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Petition Against LGBT Ordinance

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Several hundred petition circulators are now working to gather signatures against the recently adopted LGBT ordinance passed earlier this year by the City Council.  "We feel the Omaha City Council really overstepped its authority," Omaha Liberty Project Exec, Patrick Bonnett, says.

In March, the Omaha City Council passed an ordinance that protects lesbian, gay, bisexual and transgender people from being discriminated against in the work place.  And even though that vote was months ago, one local group feels that vote should have been public.  "We feel the ordinance which was passed on a 4 to 3 split decision by the council really should've been put to a vote of the people and so we've organized and we want our say," Bonnett says.

"It wasn't anything that we felt was out of the ordinary that should go to the vote of the people that's why they put folks like me into office…to help make those decisions," City Councilman, Garry Gernandt, says.

From City Council to city streets, the Omaha Liberty Project is hoping to give people a bigger say.  That's why they're training petition circulators.  The group hopes to collect roughly 11,400 signatures to get rid of the ordinance, because they say-everyone should be protected from discrimination.  "We should have protections as well just like anyone else," Omaha resident, Quinton Lovelace, says.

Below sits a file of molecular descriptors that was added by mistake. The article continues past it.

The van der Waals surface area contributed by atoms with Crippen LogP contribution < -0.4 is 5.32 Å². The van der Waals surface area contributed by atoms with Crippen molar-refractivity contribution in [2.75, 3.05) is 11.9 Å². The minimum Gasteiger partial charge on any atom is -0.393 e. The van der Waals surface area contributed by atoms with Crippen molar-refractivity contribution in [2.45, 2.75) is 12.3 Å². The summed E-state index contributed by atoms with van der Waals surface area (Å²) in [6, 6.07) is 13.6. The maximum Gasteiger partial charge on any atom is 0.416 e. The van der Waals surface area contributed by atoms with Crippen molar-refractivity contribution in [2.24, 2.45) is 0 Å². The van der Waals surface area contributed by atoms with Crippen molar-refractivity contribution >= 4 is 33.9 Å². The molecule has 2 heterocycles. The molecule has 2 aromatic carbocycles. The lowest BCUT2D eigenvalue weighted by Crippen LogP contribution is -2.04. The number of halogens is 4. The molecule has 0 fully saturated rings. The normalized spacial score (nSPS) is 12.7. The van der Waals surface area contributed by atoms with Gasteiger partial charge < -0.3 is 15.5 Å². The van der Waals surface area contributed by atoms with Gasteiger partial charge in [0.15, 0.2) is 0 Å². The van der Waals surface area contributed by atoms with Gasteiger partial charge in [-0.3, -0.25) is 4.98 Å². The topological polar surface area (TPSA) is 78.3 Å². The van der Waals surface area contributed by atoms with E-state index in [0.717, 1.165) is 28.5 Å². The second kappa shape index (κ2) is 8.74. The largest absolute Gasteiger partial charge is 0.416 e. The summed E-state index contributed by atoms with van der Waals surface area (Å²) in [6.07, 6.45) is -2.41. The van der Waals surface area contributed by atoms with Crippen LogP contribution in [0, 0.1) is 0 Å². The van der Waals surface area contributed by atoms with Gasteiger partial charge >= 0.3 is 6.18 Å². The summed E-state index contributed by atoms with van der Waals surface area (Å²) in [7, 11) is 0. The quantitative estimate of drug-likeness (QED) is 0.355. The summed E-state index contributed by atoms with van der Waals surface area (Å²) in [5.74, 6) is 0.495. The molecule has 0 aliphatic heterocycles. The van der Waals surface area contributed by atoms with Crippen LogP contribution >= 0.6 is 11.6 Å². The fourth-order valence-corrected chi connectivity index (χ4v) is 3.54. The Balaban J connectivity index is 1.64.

If the group collects the 11,400 signatures required, it'll then be up to the City Council to decide.  They'll either adopt the petition or allow it to be voted on by the public.  "It's important to be informed before you vote and if they're not informed what their constituents are wanting then that's probably not what we want as a people," Omaha resident, Rose Benda, says.

"You're part of the human race, I'm part of the human race and what it boiled down to me was we're all part of the human race and nobody should be discriminated against in the workplace," Gernandt says.

The Omaha Liberty Project must have all the signatures collected 90 days before the next election to give the city council enough time to move forward before the vote.

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